March 13, 2007



I'm surprised "Crime and Punishment" made the top ten of unfinished novels in the UK. It was one of those books one is compelled to read by one's own self-sustaining literary ego complex that I was delighted to discover was so damn good.

I think Wallace purposely confused top ten works of literary merit with top ten books he liked -- in an effort to turn his nose up at literary snobbery, he committed the exact crime he tried to avoid.

"Annie Proulx, of Brokeback Mountain fame, finds Zane’s project 'difficult, pointless and wrong-headed.'"

I think Proulx confused a description of Zane's project with a description of herself. Witness the Oscar debacle a few years ago. Okay, I hated "Crash", too, but so much has been made of the venerable -- meaning, you know, "old" -- Proulx's still tack-sharp writing, you'd think she'd recall she hails from a generation that didn't whine when they lost.

Drew North

Pertaining to James Wood -

I recently picked up The Broken Estate at the library and read the intro as well as his criticism of Pynchon and DeLillo. I admire his writing and insight (Wood's), and he is one of the better literary reviewers (I use that term in the best sense of the word) out there. But, if I had a picture of a dead horse being beaten at my fingertips, I would post that picture here now.

This lowest common denominator Wood returns to again and again - that of character strength above all else - misses the mark when it comes to Pynchon and it simply will not work. I found the major players of the Traverse family all "well-rounded" portrayals, and when you have 100+ characters in the cast, so to speak, they can't ALL be right out of a Henry James novel.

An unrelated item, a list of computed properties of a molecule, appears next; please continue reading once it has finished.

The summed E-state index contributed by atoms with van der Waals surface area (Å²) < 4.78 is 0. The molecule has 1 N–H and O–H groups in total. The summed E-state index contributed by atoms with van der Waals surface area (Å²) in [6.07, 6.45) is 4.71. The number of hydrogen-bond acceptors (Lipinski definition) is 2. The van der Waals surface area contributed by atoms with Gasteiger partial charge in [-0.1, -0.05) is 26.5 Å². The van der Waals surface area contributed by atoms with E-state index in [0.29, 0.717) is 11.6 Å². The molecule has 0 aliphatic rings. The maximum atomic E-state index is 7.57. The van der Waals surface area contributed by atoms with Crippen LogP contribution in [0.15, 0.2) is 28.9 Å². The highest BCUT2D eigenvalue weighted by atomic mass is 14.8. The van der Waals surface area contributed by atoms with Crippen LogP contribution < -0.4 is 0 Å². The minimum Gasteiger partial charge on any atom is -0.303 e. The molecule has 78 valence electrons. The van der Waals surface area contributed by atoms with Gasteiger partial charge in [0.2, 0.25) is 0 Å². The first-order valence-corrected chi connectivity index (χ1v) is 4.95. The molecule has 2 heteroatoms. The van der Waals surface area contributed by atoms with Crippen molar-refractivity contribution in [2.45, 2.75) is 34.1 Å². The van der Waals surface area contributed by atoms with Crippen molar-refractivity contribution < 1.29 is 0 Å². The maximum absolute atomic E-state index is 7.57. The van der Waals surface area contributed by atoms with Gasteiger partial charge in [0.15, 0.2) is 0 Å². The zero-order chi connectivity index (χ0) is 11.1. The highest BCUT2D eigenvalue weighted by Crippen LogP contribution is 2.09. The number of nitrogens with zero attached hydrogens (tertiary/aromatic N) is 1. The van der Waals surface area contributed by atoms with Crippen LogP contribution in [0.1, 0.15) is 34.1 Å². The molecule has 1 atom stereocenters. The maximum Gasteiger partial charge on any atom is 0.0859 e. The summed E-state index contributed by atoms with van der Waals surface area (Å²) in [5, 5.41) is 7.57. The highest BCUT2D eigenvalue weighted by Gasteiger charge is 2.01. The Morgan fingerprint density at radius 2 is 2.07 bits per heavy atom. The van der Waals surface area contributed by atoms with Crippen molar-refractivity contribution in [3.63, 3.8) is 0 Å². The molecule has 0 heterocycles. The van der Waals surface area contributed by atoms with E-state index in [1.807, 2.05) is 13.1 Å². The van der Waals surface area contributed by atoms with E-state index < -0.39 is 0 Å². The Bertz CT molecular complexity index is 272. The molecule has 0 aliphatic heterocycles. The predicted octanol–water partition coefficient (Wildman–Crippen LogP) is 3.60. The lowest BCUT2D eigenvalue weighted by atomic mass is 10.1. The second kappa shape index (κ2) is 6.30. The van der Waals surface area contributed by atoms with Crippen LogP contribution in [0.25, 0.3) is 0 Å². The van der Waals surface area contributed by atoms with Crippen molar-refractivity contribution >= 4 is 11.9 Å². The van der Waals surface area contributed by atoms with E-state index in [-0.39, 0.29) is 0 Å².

Wood has also leveled this same criticism against Coetzee in a review about Disgrace. Brilliant review, but, again, misses the mark completely because he (Wood) is attempting to put square pegs into round holes. Oddly, in The Broken Estate, he touchs on nothing about Cormac McCarthy. Not one single mention. I wonder why that is?

Thanks for the link to the review and congrats on your recent nuptials! However, if it a choice between Wood or Pynchon and Coetzee, I think I'll take Pynchon and Coetzee.

Steven Augustine

Wood needs to widen the focus of the loupe through which he views Literary Art. Or, better yet, open both eyes. We don't all turn to the novel for instruction... nor to be 'frightened', uplifted or to have any of our emotional settings otherwise tweaked or redeemed; some of us come for the Art and that's what we stay for (if Art is in evidence).

Time and again, Wood imposes the technological limits of a sub-genre (the 19th century Bildungsroman?) upon the vast, wild, and not-entirely-defined possibilities of The Novel...very much how a man who knows almost everything about tax laws, say, will tend to steer all conversation (in a queue at the bank, or chatting at a cocktail party) in that direction.

Are the figures on the canvas in 'Guernica' convincing as horses and people? Are they 'true'? If 'true', are they more, or less, 'true' than Freud's masticated nudes or Miro's biomorphs? Was Chagall doing his best to get us to suspend disbelief in the reality of flying green-faced orthodox fiddlers? No, Mr. Wood: no. The draw is the power (and inspiration) of formal mastery; the delights are in the quirky codes and puzzles of the artist's personal vision.

Are the visual Arts *so* far ahead of their Literary siblings...or is it merely the reviewers (even the educated ones) who are terribly far behind?

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